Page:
One of President Clinton's last official acts was his New Year's Eve signing of the International Criminal Court Treaty, but the U.S. Senate never ratified it. Current President Bush courageously stood up for U.S. sovereignty when he took the unprecedented step of "unsigning" the treaty.
Last year, the United Nations Security Council reluctantly granted the United States a one-year grace period from the risk of having U.S. soldiers on overseas peacekeeping missions arrested for prosecution by the ICC. Our so-called allies were worried that they would have to take over the costs of peacekeeping in Bosnia if U.S. troops pulled out.
The Bush administration has been trying to cajole separate nations into signing promises that they won't arrest U.S. service personnel stationed on their territory. So far, 38 such agreements have been signed, yet most major governments have declined to enter into such agreements with the United States.
The one-year exemption granted by the United Nations last year just expired, and the U.N. Security Council reluctantly approved a one-year extension.
France, Germany and Syria abstained, 17 countries spoke out against the United States, and U.N. Secretary General Kofi Annan undiplomatically sneered at the U.S. exemption.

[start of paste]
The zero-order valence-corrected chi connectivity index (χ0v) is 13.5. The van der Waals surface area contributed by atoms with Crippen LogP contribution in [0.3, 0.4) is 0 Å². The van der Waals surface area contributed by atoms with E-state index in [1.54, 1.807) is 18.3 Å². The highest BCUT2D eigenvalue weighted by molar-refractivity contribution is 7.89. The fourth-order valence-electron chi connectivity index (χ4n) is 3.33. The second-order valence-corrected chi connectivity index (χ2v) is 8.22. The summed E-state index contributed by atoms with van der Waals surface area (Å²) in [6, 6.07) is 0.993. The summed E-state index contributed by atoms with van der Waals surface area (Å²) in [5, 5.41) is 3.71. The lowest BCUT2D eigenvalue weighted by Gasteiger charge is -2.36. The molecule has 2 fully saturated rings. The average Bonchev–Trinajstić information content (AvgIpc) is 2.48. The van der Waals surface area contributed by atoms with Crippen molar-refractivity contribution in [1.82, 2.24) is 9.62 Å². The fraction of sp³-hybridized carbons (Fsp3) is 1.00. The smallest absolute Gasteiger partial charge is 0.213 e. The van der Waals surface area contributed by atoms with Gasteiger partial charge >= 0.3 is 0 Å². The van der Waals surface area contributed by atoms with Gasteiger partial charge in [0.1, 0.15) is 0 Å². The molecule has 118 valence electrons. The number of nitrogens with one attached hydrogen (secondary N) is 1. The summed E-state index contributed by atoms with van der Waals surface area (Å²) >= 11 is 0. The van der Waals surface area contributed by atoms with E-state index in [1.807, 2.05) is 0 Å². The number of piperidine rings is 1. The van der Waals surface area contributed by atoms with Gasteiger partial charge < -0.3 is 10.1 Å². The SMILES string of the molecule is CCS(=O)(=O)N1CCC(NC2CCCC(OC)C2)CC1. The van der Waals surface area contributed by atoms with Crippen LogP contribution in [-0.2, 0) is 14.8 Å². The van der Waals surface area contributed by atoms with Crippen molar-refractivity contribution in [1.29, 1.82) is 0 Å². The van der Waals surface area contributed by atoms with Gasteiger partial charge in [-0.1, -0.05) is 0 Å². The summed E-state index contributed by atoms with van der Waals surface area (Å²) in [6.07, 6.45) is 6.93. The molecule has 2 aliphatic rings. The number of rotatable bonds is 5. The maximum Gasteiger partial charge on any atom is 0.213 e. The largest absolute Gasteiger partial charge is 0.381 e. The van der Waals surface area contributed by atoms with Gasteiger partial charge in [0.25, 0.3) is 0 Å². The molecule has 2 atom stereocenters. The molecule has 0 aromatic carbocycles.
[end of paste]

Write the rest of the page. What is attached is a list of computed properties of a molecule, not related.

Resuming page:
Our so-called European allies, whom American blood and treasure have again and again protected against military aggression and economic ruin, deserve a prize for impertinence. We should nip in the bud the heady hopes of the pompous bureaucrats in The Hague and Brussels, who were not elected, yet dream that they can exercise global judicial power.
U.S. officials don't need to pussyfoot around with diplomatic language. They should say, "Bug off. America already enjoys the rule of law that best protects human rights; our Bill of Rights is not up for negotiation with foreigners; and we will not subject our citizens to rules or judges in foreign countries."
Fortunately, we have moved on from the era of President Clinton, who told the United Nations in 1997 that he wanted to put the United States into a "web of institutions" to set "the international ground rules for the 21st century." We now have a president who will stand up for U.S. sovereignty.
Phyllis Schlafly is a national leader of the pro-family movement, a nationally syndicated columnist and author of Feminist Fantasies.
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